Salaries, healthcare, pension plans and other expenses associated with human resources make up the bulk of any company’s costs, which is why the partnership between the CFO and the CHRO can sometimes be fraught.
CFO Innovation’s Cesar Bacani spoke with Ashley Goldsmith, Chief People Officer at cloud-based enterprise software provider Workday, about her relationship with CFO Robynne Sisco and the finance team, and how HR and finance can best partner together for the good of the company. Edited excerpts:
One of the CFO’s key priorities is business partnering, both at the C-level and between members of the finance team and others in the organization. How would you describe business partnering in Workday between finance and HR?
If you put three things together, you have a really powerful holistic view of the organization. You should have finance thinking about the financials of the organization. You should have HR making sure that they're also thinking through the people component. And then the CEO, of course, considering the strategy and the culture of the organization.
You have been in HR for many years. Are you seeing the business partnering relationship with finance changing? Is your CFO’s relationship with HR in Workday similar to your experience in other companies?
I think it's more evolved than it was in past organizations. Part of that is because Workday is a digital native. But I do think times have changed, at least for progressive companies.
It would be shortsighted for either the Head of HR or the Head of Finance to not recognize the importance of the expense, but also to not recognize that the business would not be the business without the talented people in the organization
In my prior life, technology often was not one system that allowed collaboration. We would have had different numbers. The CFO and I would have spent a lot of our time figuring out whose numbers were right. Who had the right headcount data? Who had the right expense data? Who had the right benefit costs data?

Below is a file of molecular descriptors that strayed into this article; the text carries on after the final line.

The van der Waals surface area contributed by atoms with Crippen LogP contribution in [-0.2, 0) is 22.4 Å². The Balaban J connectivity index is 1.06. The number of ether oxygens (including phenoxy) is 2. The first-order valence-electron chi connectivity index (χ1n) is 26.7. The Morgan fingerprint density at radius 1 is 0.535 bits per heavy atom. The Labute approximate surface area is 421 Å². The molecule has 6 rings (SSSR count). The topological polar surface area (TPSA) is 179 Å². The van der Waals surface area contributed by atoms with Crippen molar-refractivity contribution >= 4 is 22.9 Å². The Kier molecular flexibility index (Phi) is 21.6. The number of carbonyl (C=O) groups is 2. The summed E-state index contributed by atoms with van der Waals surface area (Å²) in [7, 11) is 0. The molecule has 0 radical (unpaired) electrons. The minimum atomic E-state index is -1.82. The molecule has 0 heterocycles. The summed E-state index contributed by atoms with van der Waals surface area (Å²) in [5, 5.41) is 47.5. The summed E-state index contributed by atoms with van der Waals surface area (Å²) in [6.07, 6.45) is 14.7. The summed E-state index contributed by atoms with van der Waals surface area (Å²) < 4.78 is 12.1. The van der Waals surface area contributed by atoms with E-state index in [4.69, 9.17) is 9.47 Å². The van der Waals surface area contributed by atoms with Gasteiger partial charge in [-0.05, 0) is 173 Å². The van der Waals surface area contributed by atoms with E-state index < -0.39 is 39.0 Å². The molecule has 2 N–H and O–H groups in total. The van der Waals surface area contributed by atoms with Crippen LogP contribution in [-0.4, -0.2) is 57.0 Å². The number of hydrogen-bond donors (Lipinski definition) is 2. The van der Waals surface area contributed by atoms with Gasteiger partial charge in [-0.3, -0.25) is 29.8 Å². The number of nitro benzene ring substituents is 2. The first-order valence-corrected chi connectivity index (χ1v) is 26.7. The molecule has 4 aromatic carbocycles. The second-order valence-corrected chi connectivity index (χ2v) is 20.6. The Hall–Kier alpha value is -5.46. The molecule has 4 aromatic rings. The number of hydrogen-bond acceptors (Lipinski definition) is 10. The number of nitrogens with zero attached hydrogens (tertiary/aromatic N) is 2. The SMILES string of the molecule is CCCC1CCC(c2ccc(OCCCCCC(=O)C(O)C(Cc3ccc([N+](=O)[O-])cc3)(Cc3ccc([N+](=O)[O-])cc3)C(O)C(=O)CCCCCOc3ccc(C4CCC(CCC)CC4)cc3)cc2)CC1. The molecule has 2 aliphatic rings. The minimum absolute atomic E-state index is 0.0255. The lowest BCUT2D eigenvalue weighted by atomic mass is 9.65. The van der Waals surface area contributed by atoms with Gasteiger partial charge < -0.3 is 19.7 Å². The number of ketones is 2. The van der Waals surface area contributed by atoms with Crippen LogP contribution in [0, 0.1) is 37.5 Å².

At Workday, we don't have to talk about any of that. That data is there. And so we can talk exclusively around what do we want to do about that? Are we on track? Are we off track? How is attrition impacting us? Do we think that there's an action to be taken or how do we drive more productivity out of the organization?
Finance and HR have different perspectives on human resources, don’t they? The CFO tends to look on people as expense, while the CHRO regards people as an asset?
I think we both have the same view, which is they are absolutely an asset – but they're an expensive asset.
It would be shortsighted for either the Head of HR or the Head of Finance to not recognize the importance of the expense, but also to not recognize that the business would not be the business without the talented people in the organization. Robynne [Sisco, Workday’s CFO] and I look similarly at that talent. How do we absolutely maximize that talent to drive business success for Workday?
A big piece of that is how do we energize them? How do we engage them? How do we help them do their very best work so that they will do their very best work for our customers? We believe deeply that you are highly unlikely to have a happy customer with an unhappy employee. Those two things just typically don't go together.
I imagine Robynne would be like a mini-HR person in the finance department.
It's the same as with every leader, whether it's the Head of Sales, the Head of Finance. They are the chief people person for their function, so driving engagement, connecting, making sure that they are retaining the best people and getting the best work out of their workforce would be key.